In order to evaluate the merit of IgG Fc N-glycosylation as a systemic biomarker of metabolic health, we here analysed glycosylation of IgG1, 2 and 4 in a cohort of 1826 healthy individuals to investigate associations with known markers related to inflammation and metabolic health. The population analysed in this study is part of the Leiden Longevity Study, aimed at determining the biological foundation of healthy ageing. In this study we investigate the glycosylation of IgG in relation to measurements of inflammation, such as plasma levels of C-reactive protein (CRP) and interleukin-6 (IL-6), and of metabolism, such as lipids and thyroid hormone. IgG glycosylation analysis has previously been performed on this cohort with MALDI-MS to facilitate the measurement of 6 N-glycopeptides for IgG1 and IgG2 each, allowing only the assessment of galactosylation and bisection18. The current analysis is performed with nanoLC-ESI-QTOF-MS, which offers enhanced sensitivity and a more extensive glycoprofiling of the samples: 20 N-glycopeptides were identified for IgG1 and IgG2 and 10 for IgG4, providing novel information on the sialylation and fucosylation of these samples.


Cohort participants and study design

This study was performed on 1995 available plasma samples from 1170 offspring of nonagenarian siblings of the Leiden Longevity cohort and 656 of their partners as controls32. Families were included if the parents were over 91 (for females) or over 89 (for males) years of age. Previously we have shown that comparison of the middle-aged offspring of long-lived parents and their partners as controls reveals parameters associating with familial metabolic health, thereby demonstrating that offspring have a beneficial immune-metabolic health33,34,35. An overview of the age and sex distribution of the participants can be seen in Table 1. The prevalence of type 2 diabetes and myocardial infarction was 5.2% and 2.9%, respectively, and prescriptions for lipid-lowering medication and anti-hypertensives were being taken by 11.3% and 21.7% of the individuals in our sample set36. Venous blood was collected under non-fasting conditions. All participants have given informed consent prior to sample collection, in accordance with the Declaration of Helsinki. The study design and protocols were approved by the Ethical Committee of the Leiden University Medical Center. All experiments were carried out in accordance with relevant guidelines and regulations.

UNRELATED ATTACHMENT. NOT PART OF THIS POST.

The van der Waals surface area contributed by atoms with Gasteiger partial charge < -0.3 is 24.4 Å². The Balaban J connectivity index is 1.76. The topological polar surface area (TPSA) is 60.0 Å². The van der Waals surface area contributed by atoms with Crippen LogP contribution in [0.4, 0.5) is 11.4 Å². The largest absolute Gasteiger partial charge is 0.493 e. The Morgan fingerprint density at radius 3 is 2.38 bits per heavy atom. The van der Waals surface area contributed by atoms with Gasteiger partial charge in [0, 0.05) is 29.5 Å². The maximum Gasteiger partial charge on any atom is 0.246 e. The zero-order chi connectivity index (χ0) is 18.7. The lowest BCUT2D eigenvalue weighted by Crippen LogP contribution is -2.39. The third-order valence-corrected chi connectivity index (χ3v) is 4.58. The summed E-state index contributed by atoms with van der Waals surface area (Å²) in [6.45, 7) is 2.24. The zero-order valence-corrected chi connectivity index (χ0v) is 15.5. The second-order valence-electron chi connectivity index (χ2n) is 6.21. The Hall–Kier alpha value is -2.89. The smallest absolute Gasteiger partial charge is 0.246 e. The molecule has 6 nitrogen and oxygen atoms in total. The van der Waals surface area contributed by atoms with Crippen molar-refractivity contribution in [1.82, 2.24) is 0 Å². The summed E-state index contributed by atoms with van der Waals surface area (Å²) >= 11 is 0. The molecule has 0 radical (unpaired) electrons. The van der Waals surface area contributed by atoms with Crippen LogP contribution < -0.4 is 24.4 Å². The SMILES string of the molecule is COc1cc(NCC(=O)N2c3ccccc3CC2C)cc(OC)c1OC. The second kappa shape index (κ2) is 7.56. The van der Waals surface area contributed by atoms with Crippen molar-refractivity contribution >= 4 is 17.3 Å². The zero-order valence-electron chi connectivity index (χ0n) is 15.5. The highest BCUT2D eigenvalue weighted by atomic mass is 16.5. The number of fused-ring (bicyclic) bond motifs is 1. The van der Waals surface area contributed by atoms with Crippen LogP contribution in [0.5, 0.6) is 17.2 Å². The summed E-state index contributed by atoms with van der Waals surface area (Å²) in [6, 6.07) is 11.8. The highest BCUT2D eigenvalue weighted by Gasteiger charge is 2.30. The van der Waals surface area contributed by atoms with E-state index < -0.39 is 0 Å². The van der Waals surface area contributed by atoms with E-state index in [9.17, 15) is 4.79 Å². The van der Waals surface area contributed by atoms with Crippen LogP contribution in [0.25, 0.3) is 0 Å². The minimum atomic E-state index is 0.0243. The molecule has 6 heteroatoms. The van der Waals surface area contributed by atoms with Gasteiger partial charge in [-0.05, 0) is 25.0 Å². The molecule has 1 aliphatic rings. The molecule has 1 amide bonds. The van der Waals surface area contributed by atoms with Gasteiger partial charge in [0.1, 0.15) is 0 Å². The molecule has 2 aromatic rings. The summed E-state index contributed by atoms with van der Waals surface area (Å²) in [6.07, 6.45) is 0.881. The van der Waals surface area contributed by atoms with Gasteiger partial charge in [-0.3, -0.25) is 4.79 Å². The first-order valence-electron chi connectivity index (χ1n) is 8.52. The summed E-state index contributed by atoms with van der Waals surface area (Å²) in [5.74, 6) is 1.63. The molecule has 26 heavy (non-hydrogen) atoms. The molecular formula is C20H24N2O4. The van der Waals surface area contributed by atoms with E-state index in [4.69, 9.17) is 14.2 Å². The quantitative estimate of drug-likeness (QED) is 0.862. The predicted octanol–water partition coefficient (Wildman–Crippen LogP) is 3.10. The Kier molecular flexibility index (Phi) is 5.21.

Table 1 Distribution of age, sex, glycosylation features and metabolic parameters within the Leiden Longevity study population.

Metabolic parameter analysis

Various parameters related to metabolic health were determined for the participants of the Leiden Longevity cohort. High-sensitivity measurements of CRP, glucose, total cholesterol (TC), high-density lipoprotein cholesterol (HDLC) and triglycerides (TG) in blood samples were performed on the Hitachi Modular P-800, while free triiodothyronine (T3) levels were assessed using a Modular E-170 (both Roche Diagnostics, Almere, the Netherlands)37,38,39. Low-density lipoprotein cholesterol (LDLC) was derived from these measurements using the Friedewald formula (LDLC = TC − HDLC − TG/5)40. If the level of TG exceeded 4.52 mmol/L, LDLC was listed as missing. The level of insulin in blood was assessed with an Immulite 2500 (DPC, Los Angeles, CA)39. Interleukin 6 (IL-6) levels were determined with an enzyme-linked immunosorbent assay (ELISA) (Sanquin Reagents, Amsterdam, The Netherlands). Furthermore, the self-reported current smoking status of the participants was registered. An ELISA was done on serum to determine if the participants had antibodies against cytomegalovirus (PKS Assay, Medac, Wedel, Germany). The distributions of these metabolic parameters within the cohort are listed in Table 1.